Oil prices flirted with a three-month low on Monday (14 March), as Opec's efforts to curb production were undermined by an increase in US inventories and drilling activity.
By early afternoon, Brent crude was trading at $51.55 a barrel, 0.35% higher than Friday's closing price, while West Texas Intermediate was 0.14% higher but remained below the $50 mark, trading at $48.56.
Crude prices have fallen 8% since last Monday, the biggest weekly drop in four months, and analysts have suggested the decline could continue for some time yet.
Oil prices were put under further pressure at the end of last week, when energy services firm Baker Hughes reported US drillers added oil rigs for the eight consecutive week.
In the seven days to 10 March, the sector saw eight rigs added, bringing the total tally to 617, the highest level since September 2015 and sharply higher than the 386 figure recorded a year ago.
The deal between Opec and non-Opec producers, which was agreed late last year and aimed to curb production, appears to be having little effect on the glut at the moment, with three of the last four weeks showing substantial inventory increases.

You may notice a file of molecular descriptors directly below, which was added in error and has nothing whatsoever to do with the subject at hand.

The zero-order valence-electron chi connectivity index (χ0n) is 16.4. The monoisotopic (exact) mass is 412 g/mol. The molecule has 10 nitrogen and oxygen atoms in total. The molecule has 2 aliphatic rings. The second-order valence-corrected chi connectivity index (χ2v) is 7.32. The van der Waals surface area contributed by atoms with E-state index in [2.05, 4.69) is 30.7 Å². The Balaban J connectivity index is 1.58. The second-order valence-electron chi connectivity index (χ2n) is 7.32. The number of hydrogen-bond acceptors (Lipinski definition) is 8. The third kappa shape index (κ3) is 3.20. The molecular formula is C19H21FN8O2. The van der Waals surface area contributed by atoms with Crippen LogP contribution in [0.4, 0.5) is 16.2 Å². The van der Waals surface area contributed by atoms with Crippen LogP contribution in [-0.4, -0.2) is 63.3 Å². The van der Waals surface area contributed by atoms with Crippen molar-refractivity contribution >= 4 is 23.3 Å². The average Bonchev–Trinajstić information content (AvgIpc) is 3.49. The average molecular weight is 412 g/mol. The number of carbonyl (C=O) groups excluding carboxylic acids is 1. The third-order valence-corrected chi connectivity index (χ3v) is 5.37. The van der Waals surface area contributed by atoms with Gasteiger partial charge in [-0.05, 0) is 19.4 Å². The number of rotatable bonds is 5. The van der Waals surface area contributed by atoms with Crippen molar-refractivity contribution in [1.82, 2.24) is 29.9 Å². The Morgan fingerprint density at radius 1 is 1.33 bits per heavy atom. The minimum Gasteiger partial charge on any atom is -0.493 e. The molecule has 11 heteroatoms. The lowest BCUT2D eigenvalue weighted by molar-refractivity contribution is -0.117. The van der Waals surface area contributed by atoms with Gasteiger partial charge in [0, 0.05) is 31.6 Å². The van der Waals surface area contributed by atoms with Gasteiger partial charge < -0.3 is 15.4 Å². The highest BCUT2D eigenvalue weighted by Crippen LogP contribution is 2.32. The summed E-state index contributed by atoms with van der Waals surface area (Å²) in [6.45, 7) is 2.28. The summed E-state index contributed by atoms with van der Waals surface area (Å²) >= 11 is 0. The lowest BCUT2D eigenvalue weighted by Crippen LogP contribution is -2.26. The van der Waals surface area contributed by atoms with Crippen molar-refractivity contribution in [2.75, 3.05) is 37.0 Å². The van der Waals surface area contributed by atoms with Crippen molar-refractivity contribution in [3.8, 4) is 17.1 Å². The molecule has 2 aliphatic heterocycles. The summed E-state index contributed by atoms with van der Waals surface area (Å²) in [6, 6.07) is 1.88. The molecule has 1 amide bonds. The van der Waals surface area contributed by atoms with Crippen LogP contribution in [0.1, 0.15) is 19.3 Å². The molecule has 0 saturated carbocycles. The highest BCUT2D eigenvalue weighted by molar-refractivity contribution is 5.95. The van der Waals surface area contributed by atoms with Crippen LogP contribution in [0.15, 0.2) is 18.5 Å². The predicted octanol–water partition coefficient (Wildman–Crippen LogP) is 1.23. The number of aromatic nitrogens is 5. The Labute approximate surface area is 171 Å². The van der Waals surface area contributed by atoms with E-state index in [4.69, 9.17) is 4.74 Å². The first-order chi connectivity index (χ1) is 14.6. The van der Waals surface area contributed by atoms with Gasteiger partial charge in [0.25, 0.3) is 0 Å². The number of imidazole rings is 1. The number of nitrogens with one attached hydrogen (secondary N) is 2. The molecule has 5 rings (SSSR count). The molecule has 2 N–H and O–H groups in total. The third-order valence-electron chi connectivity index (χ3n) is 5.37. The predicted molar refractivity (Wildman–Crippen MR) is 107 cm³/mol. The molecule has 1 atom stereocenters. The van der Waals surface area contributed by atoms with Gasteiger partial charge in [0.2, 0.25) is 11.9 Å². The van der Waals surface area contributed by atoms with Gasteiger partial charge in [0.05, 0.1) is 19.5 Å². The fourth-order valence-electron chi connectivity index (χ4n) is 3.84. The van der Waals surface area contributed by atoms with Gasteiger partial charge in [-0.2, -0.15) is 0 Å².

"Oil markets remain vulnerable to losses moving forward with gains limited as optimism starts to wane over the effectiveness of Opec's production cut," said FXTM research analyst Lukman Otunuga.
"Although Opec members may be commended on their attempt to stabilising the oil markets by cutting production, the fact that oil prices are almost where they were when the initial production cut deal was announced is a major cause for concern."
Craig Erlam, senior market analyst at Oanda, added: "Of course, these changes take time to have an impact and non-Opec compliance is still a little low but with an extension to the deal in doubt, prices are reverting back towards pre-deal levels, although I doubt we'll get close to the lows any time soon."
Last week, Saudi energy minister Khalid Al-Falih told CERAWeek, one of the world's largest energy sector events, that the oil market should not get ahead of itself, and believe in speculative chatter suggesting Opec would extend its ongoing cuts beyond their scheduled expiry date of end-June.
"Don't believe in wishful thinking that Opec would underwrite the investment of others by perennially supporting the market," he said.
"Saudi Arabia has cut production by more than what we promised [in December 2016], but we will not bear the burden of free riders."